Roesel’s Katydid Quest

by Carl Strang

Earlier I featured northeast Illinois’ common native predaceous katydid, the protean shieldback . We have another predaceous katydid, an import from Europe, Roesel’s katydid. Here is a female. Note the general brown color, and the yellow-edged half-moon of black behind the head.

Roesel's katydid female 2b

This is a species of open prairies, meadows and roadsides, preferring a mix of tall grasses and forbs. Here is a male in singing posture.

Roesel's katydid b

There are two things to note in comparing the two photos. First, the female is recognized by the curved, bladelike ovipositor protruding from the back of her abdomen. A structure of this sort is present in all female crickets and katydids. Second, note the long wings of the male and the short wings of the female. This is not a gender difference, as either gender can have either wing length. The male’s singing structures are in the basal part of the wings, and are complete in short-winged individuals.

Range maps for Roesel’s typically show it in a fairly large area of the northeastern U.S. plus a separate, smaller area in northern Illinois. I expected to find it in DuPage County. It is indeed abundant here, and I have found it in Kane and Kendall Counties as well. Imagine my surprise two years ago when, riding my bicycle around Culver, in north central Indiana, I started hearing the distinctive flat buzzing songs of Roesel’s katydids. I interrupted my workout to find one, and confirmed its identity visually. I intended to begin exploring the extent of their range extension last year, but a bike fall in mid-June gave me a broken collarbone and rib, forcing a postponement.

Last week I took a couple vacation days and searched for Roesel’s in two additional Indiana areas. First I drove to North Manchester in Wabash County, home of Manchester College.

Manchester College 3b

I covered 25 miles of country roads on my bike, and found scattered Roesel’s both west and east of North Manchester. I collected a voucher specimen.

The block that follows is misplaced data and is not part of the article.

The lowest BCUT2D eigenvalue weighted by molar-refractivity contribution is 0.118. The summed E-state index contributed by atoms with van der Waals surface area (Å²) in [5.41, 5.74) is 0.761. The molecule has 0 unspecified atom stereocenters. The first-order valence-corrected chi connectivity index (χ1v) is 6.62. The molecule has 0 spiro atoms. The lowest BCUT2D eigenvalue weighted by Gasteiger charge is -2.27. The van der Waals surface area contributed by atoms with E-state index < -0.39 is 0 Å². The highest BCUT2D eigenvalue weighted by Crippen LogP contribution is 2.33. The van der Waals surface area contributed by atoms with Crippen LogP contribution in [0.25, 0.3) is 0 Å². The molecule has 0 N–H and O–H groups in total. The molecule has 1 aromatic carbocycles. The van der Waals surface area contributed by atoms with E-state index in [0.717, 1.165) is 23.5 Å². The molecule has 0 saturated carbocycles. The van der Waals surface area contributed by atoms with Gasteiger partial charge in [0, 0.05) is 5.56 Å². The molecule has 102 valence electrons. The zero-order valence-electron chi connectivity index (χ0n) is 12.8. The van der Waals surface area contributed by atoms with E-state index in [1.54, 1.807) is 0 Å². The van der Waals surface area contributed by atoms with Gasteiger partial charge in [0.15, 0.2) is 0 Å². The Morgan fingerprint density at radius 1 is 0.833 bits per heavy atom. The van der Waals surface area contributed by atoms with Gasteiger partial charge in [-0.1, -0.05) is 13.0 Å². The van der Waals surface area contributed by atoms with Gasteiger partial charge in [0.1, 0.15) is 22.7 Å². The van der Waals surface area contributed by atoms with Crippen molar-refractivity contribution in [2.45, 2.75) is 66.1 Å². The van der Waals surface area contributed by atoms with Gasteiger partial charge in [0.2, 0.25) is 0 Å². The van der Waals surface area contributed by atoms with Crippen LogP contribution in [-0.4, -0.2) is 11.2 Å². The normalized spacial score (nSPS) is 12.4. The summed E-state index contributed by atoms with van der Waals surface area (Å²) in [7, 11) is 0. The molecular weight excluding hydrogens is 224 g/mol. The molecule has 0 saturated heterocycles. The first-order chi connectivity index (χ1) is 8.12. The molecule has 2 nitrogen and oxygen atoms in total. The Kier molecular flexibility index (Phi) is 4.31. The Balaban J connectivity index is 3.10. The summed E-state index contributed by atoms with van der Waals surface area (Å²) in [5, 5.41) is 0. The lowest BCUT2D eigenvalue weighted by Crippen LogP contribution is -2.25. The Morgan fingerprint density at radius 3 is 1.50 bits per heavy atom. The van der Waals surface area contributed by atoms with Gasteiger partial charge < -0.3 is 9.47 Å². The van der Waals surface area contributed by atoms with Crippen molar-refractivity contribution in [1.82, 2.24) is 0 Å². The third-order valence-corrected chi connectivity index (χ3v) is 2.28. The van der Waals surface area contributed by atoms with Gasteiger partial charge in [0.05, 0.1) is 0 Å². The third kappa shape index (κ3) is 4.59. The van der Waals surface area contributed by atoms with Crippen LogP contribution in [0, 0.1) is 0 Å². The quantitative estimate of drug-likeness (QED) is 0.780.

Roesel's voucher b

I’m not fond of killing insects, but in this case felt the need for a voucher to support my claim. For what it’s worth, the greatest concentration of them was at the intersection of county roads 1400N and 300W.

Roesel coll site 2b

I found a larger than usual area of unmowed mixed grasses and forbs there.

Roesel coll site 3b

That was the source of the voucher specimen. The next day I drove down to Logansport for another prospecting bike ride. In a 22-mile tour of Cass County roads from the Wabash River north, again I encountered Roesel’s katydids regularly along the way. As on the previous day there were plenty of spring field crickets, too, plus a number of common meadow katydids, the first I’ve heard this year.

Roesel’s song is a mechanical sounding buzz, lengthy but with occasional interruptions. Nothing else produces a sound like it so early in the season. The males usually begin singing around mid-morning (though on a hot day I have heard them as early as 7:15 a.m.), and continue through the heat of the afternoon. In northeast Illinois the earliest appearance I have noted was June 10 (in 2007), latest June 22 (last year). They continue into the second half of July (the latest I have heard one was July 28 in 2006). For recordings of the song, go here  or here . You also can see the conventional range map, which clearly needs updating.

8 Comments

  1. Burt Walker said,

    July 2, 2009 at 5:09 pm

    Hi Carl,